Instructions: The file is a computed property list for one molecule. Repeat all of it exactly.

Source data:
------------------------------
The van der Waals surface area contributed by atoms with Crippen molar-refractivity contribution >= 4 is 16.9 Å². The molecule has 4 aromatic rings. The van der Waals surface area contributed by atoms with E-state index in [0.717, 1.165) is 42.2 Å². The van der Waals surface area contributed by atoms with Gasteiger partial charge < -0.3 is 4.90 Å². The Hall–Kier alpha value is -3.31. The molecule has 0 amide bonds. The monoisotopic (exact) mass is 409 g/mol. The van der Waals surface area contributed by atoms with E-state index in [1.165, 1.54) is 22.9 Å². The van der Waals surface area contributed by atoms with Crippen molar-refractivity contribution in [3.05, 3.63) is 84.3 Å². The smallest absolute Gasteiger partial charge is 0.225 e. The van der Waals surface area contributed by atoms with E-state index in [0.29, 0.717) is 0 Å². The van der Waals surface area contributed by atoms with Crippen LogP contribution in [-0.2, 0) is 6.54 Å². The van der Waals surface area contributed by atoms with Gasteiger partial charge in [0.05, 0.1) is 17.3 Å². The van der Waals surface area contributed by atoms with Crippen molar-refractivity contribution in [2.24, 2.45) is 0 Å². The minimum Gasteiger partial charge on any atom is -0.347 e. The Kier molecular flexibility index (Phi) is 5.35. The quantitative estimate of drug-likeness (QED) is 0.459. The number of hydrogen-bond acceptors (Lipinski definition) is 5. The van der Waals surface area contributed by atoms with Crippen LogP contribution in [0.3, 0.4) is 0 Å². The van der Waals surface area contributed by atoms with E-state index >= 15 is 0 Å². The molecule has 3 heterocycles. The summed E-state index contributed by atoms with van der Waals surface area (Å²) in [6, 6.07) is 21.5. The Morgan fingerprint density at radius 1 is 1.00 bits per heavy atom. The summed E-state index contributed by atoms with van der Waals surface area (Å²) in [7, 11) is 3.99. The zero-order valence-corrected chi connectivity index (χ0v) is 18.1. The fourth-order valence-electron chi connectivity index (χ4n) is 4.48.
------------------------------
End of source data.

The van der Waals surface area contributed by atoms with Crippen molar-refractivity contribution >= 4 is 16.9 Å². The molecule has 4 aromatic rings. The van der Waals surface area contributed by atoms with E-state index in [0.717, 1.165) is 42.2 Å². The van der Waals surface area contributed by atoms with Gasteiger partial charge < -0.3 is 4.90 Å². The Hall–Kier alpha value is -3.31. The molecule has 0 amide bonds. The monoisotopic (exact) mass is 409 g/mol. The van der Waals surface area contributed by atoms with E-state index in [1.165, 1.54) is 22.9 Å². The van der Waals surface area contributed by atoms with Crippen molar-refractivity contribution in [3.05, 3.63) is 84.3 Å². The smallest absolute Gasteiger partial charge is 0.225 e. The van der Waals surface area contributed by atoms with E-state index in [0.29, 0.717) is 0 Å². The van der Waals surface area contributed by atoms with Crippen LogP contribution in [-0.2, 0) is 6.54 Å². The van der Waals surface area contributed by atoms with Gasteiger partial charge in [0.05, 0.1) is 17.3 Å². The van der Waals surface area contributed by atoms with Crippen molar-refractivity contribution in [2.24, 2.45) is 0 Å². The minimum Gasteiger partial charge on any atom is -0.347 e. The Kier molecular flexibility index (Phi) is 5.35. The quantitative estimate of drug-likeness (QED) is 0.459. The number of hydrogen-bond acceptors (Lipinski definition) is 5. The van der Waals surface area contributed by atoms with Crippen LogP contribution in [0.3, 0.4) is 0 Å². The van der Waals surface area contributed by atoms with E-state index >= 15 is 0 Å². The molecule has 3 heterocycles. The summed E-state index contributed by atoms with van der Waals surface area (Å²) in [6, 6.07) is 21.5. The Morgan fingerprint density at radius 1 is 1.00 bits per heavy atom. The summed E-state index contributed by atoms with van der Waals surface area (Å²) in [7, 11) is 3.99. The zero-order valence-corrected chi connectivity index (χ0v) is 18.1. The fourth-order valence-electron chi connectivity index (χ4n) is 4.48.